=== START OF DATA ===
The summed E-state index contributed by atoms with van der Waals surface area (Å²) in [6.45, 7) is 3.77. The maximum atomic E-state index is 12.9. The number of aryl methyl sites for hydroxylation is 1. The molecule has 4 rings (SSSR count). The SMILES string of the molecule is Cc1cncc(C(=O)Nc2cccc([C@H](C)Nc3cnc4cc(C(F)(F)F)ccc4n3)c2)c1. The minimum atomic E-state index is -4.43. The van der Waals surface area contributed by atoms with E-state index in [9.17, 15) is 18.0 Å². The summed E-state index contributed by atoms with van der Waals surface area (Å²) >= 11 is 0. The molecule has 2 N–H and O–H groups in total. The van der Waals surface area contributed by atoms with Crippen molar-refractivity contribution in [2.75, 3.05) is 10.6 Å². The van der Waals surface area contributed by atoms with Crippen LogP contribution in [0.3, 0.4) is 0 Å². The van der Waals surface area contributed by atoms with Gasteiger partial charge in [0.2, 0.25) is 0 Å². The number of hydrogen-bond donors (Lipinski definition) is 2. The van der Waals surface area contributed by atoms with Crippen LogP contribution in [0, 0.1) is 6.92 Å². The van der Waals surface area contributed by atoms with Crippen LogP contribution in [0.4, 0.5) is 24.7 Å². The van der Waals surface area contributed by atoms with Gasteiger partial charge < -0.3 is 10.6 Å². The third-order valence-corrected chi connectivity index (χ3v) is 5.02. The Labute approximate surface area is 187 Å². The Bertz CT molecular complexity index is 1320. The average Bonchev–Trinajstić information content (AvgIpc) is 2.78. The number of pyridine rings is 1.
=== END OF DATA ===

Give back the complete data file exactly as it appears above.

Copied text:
The summed E-state index contributed by atoms with van der Waals surface area (Å²) in [6.45, 7) is 3.77. The maximum atomic E-state index is 12.9. The number of aryl methyl sites for hydroxylation is 1. The molecule has 4 rings (SSSR count). The SMILES string of the molecule is Cc1cncc(C(=O)Nc2cccc([C@H](C)Nc3cnc4cc(C(F)(F)F)ccc4n3)c2)c1. The minimum atomic E-state index is -4.43. The van der Waals surface area contributed by atoms with E-state index in [9.17, 15) is 18.0 Å². The summed E-state index contributed by atoms with van der Waals surface area (Å²) >= 11 is 0. The molecule has 2 N–H and O–H groups in total. The van der Waals surface area contributed by atoms with Crippen molar-refractivity contribution in [2.75, 3.05) is 10.6 Å². The van der Waals surface area contributed by atoms with Crippen LogP contribution in [0.3, 0.4) is 0 Å². The van der Waals surface area contributed by atoms with Gasteiger partial charge in [0.2, 0.25) is 0 Å². The number of hydrogen-bond donors (Lipinski definition) is 2. The van der Waals surface area contributed by atoms with Crippen LogP contribution in [0, 0.1) is 6.92 Å². The van der Waals surface area contributed by atoms with Crippen LogP contribution in [0.4, 0.5) is 24.7 Å². The van der Waals surface area contributed by atoms with Gasteiger partial charge < -0.3 is 10.6 Å². The third-order valence-corrected chi connectivity index (χ3v) is 5.02. The Labute approximate surface area is 187 Å². The Bertz CT molecular complexity index is 1320. The average Bonchev–Trinajstić information content (AvgIpc) is 2.78. The number of pyridine rings is 1.